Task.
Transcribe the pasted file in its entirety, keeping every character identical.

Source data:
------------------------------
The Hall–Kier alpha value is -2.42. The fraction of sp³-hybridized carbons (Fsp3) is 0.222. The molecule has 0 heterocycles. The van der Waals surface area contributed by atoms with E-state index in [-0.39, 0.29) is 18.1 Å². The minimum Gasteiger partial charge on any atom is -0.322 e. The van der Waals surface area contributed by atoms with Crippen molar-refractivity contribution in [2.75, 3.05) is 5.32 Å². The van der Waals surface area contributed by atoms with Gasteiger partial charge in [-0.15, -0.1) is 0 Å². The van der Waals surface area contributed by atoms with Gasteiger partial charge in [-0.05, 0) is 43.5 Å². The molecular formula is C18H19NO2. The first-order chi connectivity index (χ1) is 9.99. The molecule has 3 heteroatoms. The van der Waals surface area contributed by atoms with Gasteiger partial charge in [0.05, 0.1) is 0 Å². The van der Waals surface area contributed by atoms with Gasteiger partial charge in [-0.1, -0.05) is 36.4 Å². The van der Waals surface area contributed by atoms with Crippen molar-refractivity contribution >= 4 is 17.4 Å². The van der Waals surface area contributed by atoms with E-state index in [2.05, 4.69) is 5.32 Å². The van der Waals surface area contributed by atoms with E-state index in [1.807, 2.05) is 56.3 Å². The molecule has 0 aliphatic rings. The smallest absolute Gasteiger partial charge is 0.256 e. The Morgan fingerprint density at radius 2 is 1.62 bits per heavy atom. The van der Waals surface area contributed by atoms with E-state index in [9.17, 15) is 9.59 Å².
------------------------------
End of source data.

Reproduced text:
The Hall–Kier alpha value is -2.42. The fraction of sp³-hybridized carbons (Fsp3) is 0.222. The molecule has 0 heterocycles. The van der Waals surface area contributed by atoms with E-state index in [-0.39, 0.29) is 18.1 Å². The minimum Gasteiger partial charge on any atom is -0.322 e. The van der Waals surface area contributed by atoms with Crippen molar-refractivity contribution in [2.75, 3.05) is 5.32 Å². The van der Waals surface area contributed by atoms with Gasteiger partial charge in [-0.15, -0.1) is 0 Å². The van der Waals surface area contributed by atoms with Gasteiger partial charge in [-0.05, 0) is 43.5 Å². The molecular formula is C18H19NO2. The first-order chi connectivity index (χ1) is 9.99. The molecule has 3 heteroatoms. The van der Waals surface area contributed by atoms with Gasteiger partial charge in [0.05, 0.1) is 0 Å². The van der Waals surface area contributed by atoms with Gasteiger partial charge in [-0.1, -0.05) is 36.4 Å². The van der Waals surface area contributed by atoms with Crippen molar-refractivity contribution >= 4 is 17.4 Å². The van der Waals surface area contributed by atoms with E-state index in [2.05, 4.69) is 5.32 Å². The van der Waals surface area contributed by atoms with E-state index in [1.807, 2.05) is 56.3 Å². The molecule has 0 aliphatic rings. The smallest absolute Gasteiger partial charge is 0.256 e. The Morgan fingerprint density at radius 2 is 1.62 bits per heavy atom. The van der Waals surface area contributed by atoms with E-state index in [9.17, 15) is 9.59 Å².